“Of course I write secure code!” blustered Igor.
But when it came to objectively demonstrating its security, he had to admit on reflection, this was difficult to prove without the shadow of a doubt. Of course, he checks the strength of passwords, uses encrypted connections to the backend, but, hey, these hackers are genius nowadays. He knows, some of his uni friends had gone over to the Dark Side. And what’s about the juniors in his team? They weren’t all coding jedi like him. Some of them still struggled to put their Star Wars shirts on the right way around and he was relying on them to fend off the Sith hordes…
After a bit of brow furrowing, Igor suggested a simple solution.
“Let’s delegate this element of our DevSecOps to security automation software and do the checks right away. There are tools that check the code for Static-Code-Analysis-Testing (SAST) while the coding is being done.”
By integrating the static code analysis during development and commit time into the IDE (Integrated Development Environment), the developer receives immediate feedback on the security level of their application. This will dramatically improve their learning curve around secure coding. Common threats like SQL injections or Cross-Site Scripting are checked.
“I’ll teach those youngsters to master The Force”, announced Igor, to quizzical looks from the rest of the group.
The next security threat to be addressed was the potential Trojan Horse that third-party software the company used could offer attackers.
“What about the software we use and haven’t coded ourselves,” Jim asked. “We use a lot to speed up development and reduce costs. Unfortunately, they are often the backdoor attackers exploit to get past strong DevOps security systems.”
It becomes obvious that static code testing will also need to be actioned to check any code not written inhouse.
“And open source software?” continued Jim. “It significantly reduces development effort.”
“This code can be a potential security risk,” agreed Igor. “But by checking this code for known vulnerabilities (for example, with OWASP Dependency-Check), we can detect flaws and fix them, as soon they became known.”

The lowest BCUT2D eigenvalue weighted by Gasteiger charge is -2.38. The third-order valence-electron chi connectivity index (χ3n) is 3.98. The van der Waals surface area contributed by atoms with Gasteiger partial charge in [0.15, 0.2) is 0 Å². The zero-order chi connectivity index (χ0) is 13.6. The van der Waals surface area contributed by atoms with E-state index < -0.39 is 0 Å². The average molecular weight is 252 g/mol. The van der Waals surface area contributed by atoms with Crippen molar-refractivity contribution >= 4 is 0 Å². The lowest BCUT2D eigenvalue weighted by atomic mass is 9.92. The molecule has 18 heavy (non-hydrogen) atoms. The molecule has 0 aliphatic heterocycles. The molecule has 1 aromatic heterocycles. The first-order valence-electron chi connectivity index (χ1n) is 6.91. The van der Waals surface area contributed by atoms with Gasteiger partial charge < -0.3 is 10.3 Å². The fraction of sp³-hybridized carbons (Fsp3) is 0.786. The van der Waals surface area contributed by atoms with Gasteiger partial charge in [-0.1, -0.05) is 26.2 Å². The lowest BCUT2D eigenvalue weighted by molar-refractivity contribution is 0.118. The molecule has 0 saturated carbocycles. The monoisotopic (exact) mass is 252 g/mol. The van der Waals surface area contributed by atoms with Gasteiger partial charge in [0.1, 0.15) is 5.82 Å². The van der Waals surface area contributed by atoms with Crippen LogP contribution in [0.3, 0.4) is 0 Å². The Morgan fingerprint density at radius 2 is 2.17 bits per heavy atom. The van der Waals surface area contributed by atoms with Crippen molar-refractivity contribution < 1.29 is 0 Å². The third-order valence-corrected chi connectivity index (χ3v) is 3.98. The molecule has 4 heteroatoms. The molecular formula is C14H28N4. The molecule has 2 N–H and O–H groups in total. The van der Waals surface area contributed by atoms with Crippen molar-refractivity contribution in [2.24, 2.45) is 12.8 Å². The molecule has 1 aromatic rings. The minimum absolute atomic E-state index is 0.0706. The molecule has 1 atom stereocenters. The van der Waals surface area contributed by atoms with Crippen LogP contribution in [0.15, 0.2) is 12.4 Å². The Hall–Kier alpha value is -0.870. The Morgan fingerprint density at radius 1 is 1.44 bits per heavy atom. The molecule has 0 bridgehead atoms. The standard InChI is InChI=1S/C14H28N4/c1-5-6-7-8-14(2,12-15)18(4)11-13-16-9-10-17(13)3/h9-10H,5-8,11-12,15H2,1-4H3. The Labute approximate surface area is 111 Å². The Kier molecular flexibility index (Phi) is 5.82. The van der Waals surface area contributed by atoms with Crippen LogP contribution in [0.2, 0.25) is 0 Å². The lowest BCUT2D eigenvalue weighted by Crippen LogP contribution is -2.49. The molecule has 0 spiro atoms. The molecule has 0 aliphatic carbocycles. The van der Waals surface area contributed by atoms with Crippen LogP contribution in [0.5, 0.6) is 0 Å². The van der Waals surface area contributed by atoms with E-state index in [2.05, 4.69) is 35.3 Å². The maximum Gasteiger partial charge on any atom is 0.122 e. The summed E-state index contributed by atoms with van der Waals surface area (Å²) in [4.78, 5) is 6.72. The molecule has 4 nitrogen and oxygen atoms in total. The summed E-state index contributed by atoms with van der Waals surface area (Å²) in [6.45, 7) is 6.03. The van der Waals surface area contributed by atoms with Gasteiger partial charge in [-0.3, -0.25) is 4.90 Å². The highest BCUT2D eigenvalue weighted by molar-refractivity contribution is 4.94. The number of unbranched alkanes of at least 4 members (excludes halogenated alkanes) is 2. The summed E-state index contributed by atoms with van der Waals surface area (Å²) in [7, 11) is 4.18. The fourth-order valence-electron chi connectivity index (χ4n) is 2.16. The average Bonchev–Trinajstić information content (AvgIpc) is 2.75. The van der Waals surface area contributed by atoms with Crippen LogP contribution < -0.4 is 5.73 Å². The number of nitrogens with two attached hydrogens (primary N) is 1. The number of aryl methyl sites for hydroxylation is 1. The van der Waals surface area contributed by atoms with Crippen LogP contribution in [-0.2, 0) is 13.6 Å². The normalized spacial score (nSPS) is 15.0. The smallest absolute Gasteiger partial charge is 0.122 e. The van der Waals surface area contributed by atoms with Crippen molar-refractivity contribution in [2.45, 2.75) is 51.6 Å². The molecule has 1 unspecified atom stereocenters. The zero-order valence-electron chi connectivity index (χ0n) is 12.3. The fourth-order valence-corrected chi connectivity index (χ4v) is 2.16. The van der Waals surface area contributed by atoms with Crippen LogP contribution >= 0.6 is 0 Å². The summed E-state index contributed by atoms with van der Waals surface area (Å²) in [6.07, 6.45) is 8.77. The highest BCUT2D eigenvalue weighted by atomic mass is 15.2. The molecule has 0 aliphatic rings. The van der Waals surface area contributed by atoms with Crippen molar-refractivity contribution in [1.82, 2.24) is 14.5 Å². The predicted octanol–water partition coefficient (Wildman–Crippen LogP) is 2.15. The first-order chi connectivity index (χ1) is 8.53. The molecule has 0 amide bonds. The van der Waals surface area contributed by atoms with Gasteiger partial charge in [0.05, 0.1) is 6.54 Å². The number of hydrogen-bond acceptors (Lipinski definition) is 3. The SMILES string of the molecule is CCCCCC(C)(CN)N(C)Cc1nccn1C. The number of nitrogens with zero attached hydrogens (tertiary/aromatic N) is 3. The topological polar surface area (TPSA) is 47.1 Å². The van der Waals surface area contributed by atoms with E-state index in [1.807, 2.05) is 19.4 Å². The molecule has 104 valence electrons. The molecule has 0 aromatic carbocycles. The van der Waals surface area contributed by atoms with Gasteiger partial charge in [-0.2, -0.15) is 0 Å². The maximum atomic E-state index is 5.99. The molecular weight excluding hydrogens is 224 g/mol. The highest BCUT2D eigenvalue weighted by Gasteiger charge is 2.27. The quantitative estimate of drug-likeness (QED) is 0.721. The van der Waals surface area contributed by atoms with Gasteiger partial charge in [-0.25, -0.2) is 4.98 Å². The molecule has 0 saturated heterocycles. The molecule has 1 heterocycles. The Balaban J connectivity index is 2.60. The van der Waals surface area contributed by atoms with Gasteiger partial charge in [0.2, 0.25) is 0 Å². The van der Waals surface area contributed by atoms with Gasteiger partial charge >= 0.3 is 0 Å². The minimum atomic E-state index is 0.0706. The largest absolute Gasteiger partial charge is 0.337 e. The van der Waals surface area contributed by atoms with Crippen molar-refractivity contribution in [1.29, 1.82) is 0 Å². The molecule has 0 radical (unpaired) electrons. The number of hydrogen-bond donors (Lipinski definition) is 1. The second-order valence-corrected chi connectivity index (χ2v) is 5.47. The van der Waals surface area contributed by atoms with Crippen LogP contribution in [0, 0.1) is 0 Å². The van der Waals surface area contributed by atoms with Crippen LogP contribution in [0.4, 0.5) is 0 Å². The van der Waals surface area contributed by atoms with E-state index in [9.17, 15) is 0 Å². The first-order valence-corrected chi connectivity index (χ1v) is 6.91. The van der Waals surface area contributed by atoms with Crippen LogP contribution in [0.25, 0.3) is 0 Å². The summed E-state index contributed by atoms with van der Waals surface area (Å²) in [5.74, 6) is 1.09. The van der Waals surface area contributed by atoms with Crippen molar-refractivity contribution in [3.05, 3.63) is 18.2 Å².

The OWASP utility works by scanning your code and dependent open-source component libraries to see if they contain any known OWASP flaws. It checks all open source code against a continuously updated database of known vulnerabilities in open-source software.
“Great job, team!” announced Jim proudly. “We’ve detailed all of the potential risks, created an architecture which mitigates against them and checked new and legacy code for known vulnerabilities. Have we missed anything?”
The team had covered almost everything involved in an impregnable DevSecOps system but additional external security vulnerability scanning, suggested by Igor was also put on the list as a final flourish.
In addition to the white box testing in the development phase, automated security and vulnerability scanning checks, Jim decided on running tests which simulate the way hackers work. These tests would be integrated into the deployment process to cut out the risk they might ever be forgotten or skipped under time pressure. A report would be proof for management.
They were almost done but Jim had one final point on his agenda.
“The last thing we have to ensure, and by no means the least, is maintaining DevSecOps along every step of the app’s lifecycle. The production phase is no exception when it comes to running all of the tests we’ve agreed on. They have to be actioned and carefully monitored. Any incident, no matter how insignificant it might seem, is to be reported to the architecture specialists and the development team so they can improve the security level of the application.”
Jim returned to his office content. Their new approach, was confident, was the right way to proceed when deploying to production. He was running a tight ship and on his watch there would be no shortcuts that could leave them vulnerable.
“Now, we have a tamper-proof, ‘DevSecOps best practise’ deployment process and checklist,” he thought. “And should anything happen despite our best efforts, we will be able to see immediately where the problem has occurred and how we can patch it. Plus, our GDPR officer Helen might even finally break out a smile, secure in the knowledge there will be no transgression of the new EU law. And I can relax because all activities are properly defined within a clear process. Hackers, bring it on!”
He quickly practised his scary face for the theoretical hordes of hackers in the office mirror, made himself a coffee and got on with his day.